Why did you decide to study abroad with CET?
Ishani: When I first started looking for a program in Japan, I had one condition: I couldn't go on a fall program that ran over into Scripps's spring term, and I couldn't do a spring program that extended past my sister's mid-June graduation date. My study abroad director actually recommended I apply to CET based on how closely their schedule aligns with our semesters! Once I looked into the program, however, I found I really liked the idea of living with Japanese roommates. I didn't think I could ever be fully at ease as a guest in someone's home, and I definitely didn't want to get stuck in a dorm where the only people around were other English-speaking students! On top of that, I'd heard great things about Osaka from other travelers, and the language coursework emphasized by CET looked intensive enough to get even a low-level speaker like myself up to speed.
Tell us about an experience you had that you could not have had at home.
Ishani: Two festivals, the Jidai Matsuri in Kyoto and the Hi no Matsuri in nearby Kurama, happen annually on the same day - and I was determined to experience both! In the morning, I took the train to Kyoto, where literally thousands of people in historical costumes emerged from the imperial palace grounds and paraded through the city despite blazing sunshine. The parade lasts about four hours, with people from every social class and era making an appearance, and I watched about half before heading into the mountains for tiny Kurama. On this day, crowds began to gather along the town's only road before dusk. After dark, residents lit the watch fires in front of their homes, and men began to carry massive, burning, pine torches through the street, shouting as they went. It was an long, exhausting day from start to finish, but one I could never imagine experiencing anywhere else.
What was the best place you visited outside of your study abroad city?
Ishani: Tough choice! Kyoto probably has the most places to see, though Nara and Kobe are not to be missed either. Ginkakuji, Kiyomizu-dera, and the Imperial Palace are all great for seeing different styles of Japanese architecture, especially in the fall when the leaves are changing, and I would suggest Iwatayama Monkey Park to any animal lovers. However, my personal favorite spot was a bridge near Demachiyanagi Station, in the northern part of the city. I walked this bridge several times, and each time I saw something different: cranes wading through the river, families strolling along the banks, and once a distant rainbow. There are even carved turtles - my favorite animal - placed next to the stepping stones across the water. Crossing that bridge always felt refreshing after the bustle of the city proper, and it remains one of my favorite places in all of Japan despite not being a tourist attraction.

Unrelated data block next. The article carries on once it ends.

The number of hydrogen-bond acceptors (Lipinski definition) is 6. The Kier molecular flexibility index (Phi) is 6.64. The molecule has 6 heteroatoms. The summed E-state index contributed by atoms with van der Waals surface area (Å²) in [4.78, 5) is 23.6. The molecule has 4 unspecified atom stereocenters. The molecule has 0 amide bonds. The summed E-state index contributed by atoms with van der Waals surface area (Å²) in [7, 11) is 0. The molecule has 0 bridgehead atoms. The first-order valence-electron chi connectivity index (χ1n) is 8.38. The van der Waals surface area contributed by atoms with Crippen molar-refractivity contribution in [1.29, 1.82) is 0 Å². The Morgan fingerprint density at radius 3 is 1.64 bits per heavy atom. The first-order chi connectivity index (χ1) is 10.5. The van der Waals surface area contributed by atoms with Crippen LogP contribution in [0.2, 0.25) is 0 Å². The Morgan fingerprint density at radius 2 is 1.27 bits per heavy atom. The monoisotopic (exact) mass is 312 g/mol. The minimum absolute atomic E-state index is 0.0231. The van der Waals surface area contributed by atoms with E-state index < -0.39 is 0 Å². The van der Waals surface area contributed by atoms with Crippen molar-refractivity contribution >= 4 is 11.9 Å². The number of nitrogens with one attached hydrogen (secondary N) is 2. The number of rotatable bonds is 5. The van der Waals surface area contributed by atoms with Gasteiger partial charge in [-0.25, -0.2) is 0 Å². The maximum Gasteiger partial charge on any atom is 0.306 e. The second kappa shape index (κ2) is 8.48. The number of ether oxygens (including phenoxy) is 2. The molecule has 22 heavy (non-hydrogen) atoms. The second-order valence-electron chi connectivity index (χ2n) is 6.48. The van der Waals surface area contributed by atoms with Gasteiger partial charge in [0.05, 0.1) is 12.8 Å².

What is one piece of advice you'd give future CET Japan students?
Ishani: Probably the best piece of advice I can give is this: know your expectations! Have an idea of what things you want to see or do, and be aware that this is not a program for people who just want to sightsee. You will have a solid amount of homework, and as you begin finishing your final interview project, you're going to be very busy! So if you want to do a lot of clubbing, or traveling, just keep in mind that your time, like your money, should be budgeted. Also know what household problems you're willing to let slide and which ones you can't deal with. Your housemates will have a different set of expectations with regards to your shared space, and what seems obvious to you won't always be obvious for them - and vice versa! Basically, if you come into the program able to express what you want from the beginning, you?re a lot less likely to have problems - academic or social - later on.